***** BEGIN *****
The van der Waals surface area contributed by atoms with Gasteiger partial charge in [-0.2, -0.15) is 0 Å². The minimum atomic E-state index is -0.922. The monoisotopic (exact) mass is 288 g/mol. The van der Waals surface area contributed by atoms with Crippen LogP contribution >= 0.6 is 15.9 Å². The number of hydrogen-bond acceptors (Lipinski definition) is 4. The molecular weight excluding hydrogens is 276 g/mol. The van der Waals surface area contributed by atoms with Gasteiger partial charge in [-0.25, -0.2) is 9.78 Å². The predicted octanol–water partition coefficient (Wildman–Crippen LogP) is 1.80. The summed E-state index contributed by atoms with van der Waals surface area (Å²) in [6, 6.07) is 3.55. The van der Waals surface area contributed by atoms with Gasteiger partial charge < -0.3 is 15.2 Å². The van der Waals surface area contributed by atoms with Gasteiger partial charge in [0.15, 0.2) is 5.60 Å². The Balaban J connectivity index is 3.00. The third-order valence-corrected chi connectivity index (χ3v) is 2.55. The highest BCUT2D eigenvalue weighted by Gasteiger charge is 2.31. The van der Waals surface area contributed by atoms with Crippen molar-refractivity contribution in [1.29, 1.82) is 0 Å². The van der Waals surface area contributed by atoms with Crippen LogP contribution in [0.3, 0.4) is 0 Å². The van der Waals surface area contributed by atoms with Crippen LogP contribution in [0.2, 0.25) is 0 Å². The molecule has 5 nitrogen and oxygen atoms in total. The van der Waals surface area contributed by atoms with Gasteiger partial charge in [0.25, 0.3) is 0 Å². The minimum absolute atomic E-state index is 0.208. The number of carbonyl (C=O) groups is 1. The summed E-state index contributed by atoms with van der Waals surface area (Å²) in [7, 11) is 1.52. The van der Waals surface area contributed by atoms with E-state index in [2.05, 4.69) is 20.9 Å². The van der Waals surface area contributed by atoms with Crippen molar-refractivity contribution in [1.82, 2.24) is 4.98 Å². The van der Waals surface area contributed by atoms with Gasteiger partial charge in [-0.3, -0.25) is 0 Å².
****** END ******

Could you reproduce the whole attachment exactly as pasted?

The van der Waals surface area contributed by atoms with Gasteiger partial charge in [-0.2, -0.15) is 0 Å². The minimum atomic E-state index is -0.922. The monoisotopic (exact) mass is 288 g/mol. The van der Waals surface area contributed by atoms with Crippen LogP contribution >= 0.6 is 15.9 Å². The number of hydrogen-bond acceptors (Lipinski definition) is 4. The molecular weight excluding hydrogens is 276 g/mol. The van der Waals surface area contributed by atoms with Gasteiger partial charge in [-0.25, -0.2) is 9.78 Å². The predicted octanol–water partition coefficient (Wildman–Crippen LogP) is 1.80. The summed E-state index contributed by atoms with van der Waals surface area (Å²) in [6, 6.07) is 3.55. The van der Waals surface area contributed by atoms with Gasteiger partial charge < -0.3 is 15.2 Å². The van der Waals surface area contributed by atoms with Gasteiger partial charge in [0.15, 0.2) is 5.60 Å². The Balaban J connectivity index is 3.00. The third-order valence-corrected chi connectivity index (χ3v) is 2.55. The highest BCUT2D eigenvalue weighted by Gasteiger charge is 2.31. The van der Waals surface area contributed by atoms with Crippen molar-refractivity contribution in [1.29, 1.82) is 0 Å². The van der Waals surface area contributed by atoms with Crippen LogP contribution in [0.3, 0.4) is 0 Å². The van der Waals surface area contributed by atoms with Crippen LogP contribution in [0.2, 0.25) is 0 Å². The molecule has 5 nitrogen and oxygen atoms in total. The van der Waals surface area contributed by atoms with Gasteiger partial charge in [0.25, 0.3) is 0 Å². The minimum absolute atomic E-state index is 0.208. The number of carbonyl (C=O) groups is 1. The summed E-state index contributed by atoms with van der Waals surface area (Å²) in [7, 11) is 1.52. The van der Waals surface area contributed by atoms with E-state index in [2.05, 4.69) is 20.9 Å². The van der Waals surface area contributed by atoms with Crippen molar-refractivity contribution in [1.82, 2.24) is 4.98 Å². The van der Waals surface area contributed by atoms with Gasteiger partial charge in [-0.3, -0.25) is 0 Å².